And, even if the district court committed plain error by admitting the deficient-sample test results to show impairment, Braun has not shown that the error was prejudicial and affected the outcome of the case, thereby affecting his substantial rights. "Plain error is prejudicial when there is a reasonable likelihood that the error had a significant effect on the jury's verdict." Sontoya, 788 N.W.2d at 872. "The defendant bears a heavy burden of persuasion on this prong." Id. (quotation omitted). Because the evidence of Braun's impairment was overwhelming, Braun has not shown a reasonable likelihood that admission of the deficient-sample test results had a significant effect on the jury's verdict.

We conclude that, whether the district court admitted the deficient-sample test results to prove that Braun was impaired by alcohol or to prove that he refused to submit to the breath test, or both, the district court did not commit plain error by admitting the deficient-sample test results.

Sufficiency of the Evidence

Braun argues that the evidence was insufficient to support his convictions. When an appellate court "assess[es] the sufficiency of the evidence, [it] determine[s] whether the legitimate inferences drawn from the facts in the record would reasonably support the jury's conclusion that the defendant was guilty beyond a reasonable doubt." State v. Pratt, 813 N.W.2d 868, 874 (Minn. 2012). The court must "give due regard to the defendant's presumption of innocence and the State's burden of proof, and will uphold the verdict if the jury could reasonably have found the defendant guilty." Id.

Appellate courts apply heightened scrutiny when reviewing verdicts based on circumstantial evidence. Id. This heightened scrutiny requires that courts consider whether the reasonable inferences that can be drawn from the circumstances proved support a rational hypothesis other than guilt. Id. The circumstances proved must be consistent with a hypothesis that the defendant is guilty and must be inconsistent with any other rational hypothesis. Id. Circumstantial evidence must form a complete chain that, in view of the evidence as a whole, leads so directly to the guilt of the defendant as to exclude beyond a reasonable doubt any reasonable inference other than guilt. Id. We will not overturn a conviction based on circumstantial evidence on the basis of mere conjecture; the state does not have the burden of removing all doubt, but of removing all reasonable doubt. Id.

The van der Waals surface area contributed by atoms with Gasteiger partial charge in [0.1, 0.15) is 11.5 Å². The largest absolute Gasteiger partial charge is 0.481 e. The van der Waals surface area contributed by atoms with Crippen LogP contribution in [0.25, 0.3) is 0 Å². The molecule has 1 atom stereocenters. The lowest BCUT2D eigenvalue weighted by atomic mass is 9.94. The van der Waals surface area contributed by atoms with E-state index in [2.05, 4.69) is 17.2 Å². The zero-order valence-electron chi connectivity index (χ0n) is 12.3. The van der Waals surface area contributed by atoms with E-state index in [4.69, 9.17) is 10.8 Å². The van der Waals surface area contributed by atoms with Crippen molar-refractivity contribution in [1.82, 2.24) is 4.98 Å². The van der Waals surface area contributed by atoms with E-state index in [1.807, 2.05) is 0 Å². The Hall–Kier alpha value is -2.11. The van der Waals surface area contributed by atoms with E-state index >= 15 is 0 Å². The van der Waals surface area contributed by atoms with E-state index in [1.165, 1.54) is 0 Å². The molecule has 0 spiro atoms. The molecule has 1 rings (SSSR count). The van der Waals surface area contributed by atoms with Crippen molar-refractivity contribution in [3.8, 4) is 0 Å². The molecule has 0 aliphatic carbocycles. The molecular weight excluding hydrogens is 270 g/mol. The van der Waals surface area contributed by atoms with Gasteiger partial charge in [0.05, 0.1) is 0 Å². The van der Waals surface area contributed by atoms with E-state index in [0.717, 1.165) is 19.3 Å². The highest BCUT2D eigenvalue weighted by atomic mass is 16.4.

We first identify the circumstances proved. State v. Hanson, 800 N.W.2d 618, 622 (Minn. 2011). In doing so, we defer to the fact-finder's "acceptance of the proof of these circumstances and rejection of evidence in the record that conflicted with the circumstances proved by the State." Pratt, 813 N.W.2d at 874 (quotations omitted). Second, we "examine independently the reasonableness of all inferences that might be drawn from the circumstances proved, including inferences consistent with a hypothesis other than guilt." Hanson, 800 N.W.2d at 622 (quotation omitted). We "give no deference to the fact finder's choice between reasonable inferences." Id. (quotation omitted). We must consider "whether the circumstances proved are consistent with guilt and inconsistent, on the whole, with any reasonable hypothesis of innocence." State v. Hawes, 801 N.W.2d 659, 669 (Minn. 2011) (emphasis omitted) (quotation omitted).

First-Degree Driving While Impaired

A person commits first-degree driving while impaired by "driv[ing], operat[ing], or be[ing] in physical control of any motor vehicle . . . when . . . under the influence of alcohol." Minn. Stat. § 169A.20, subd. 1(1). Here, H.G. saw someone sitting in the truck when she first passed it. After H.G. saw Braun walking down the road, Braun told her that the truck was his. The deputies observed only one set of footprints leading from the truck—the driver's side—to the road and found the truck keys in Braun's pocket.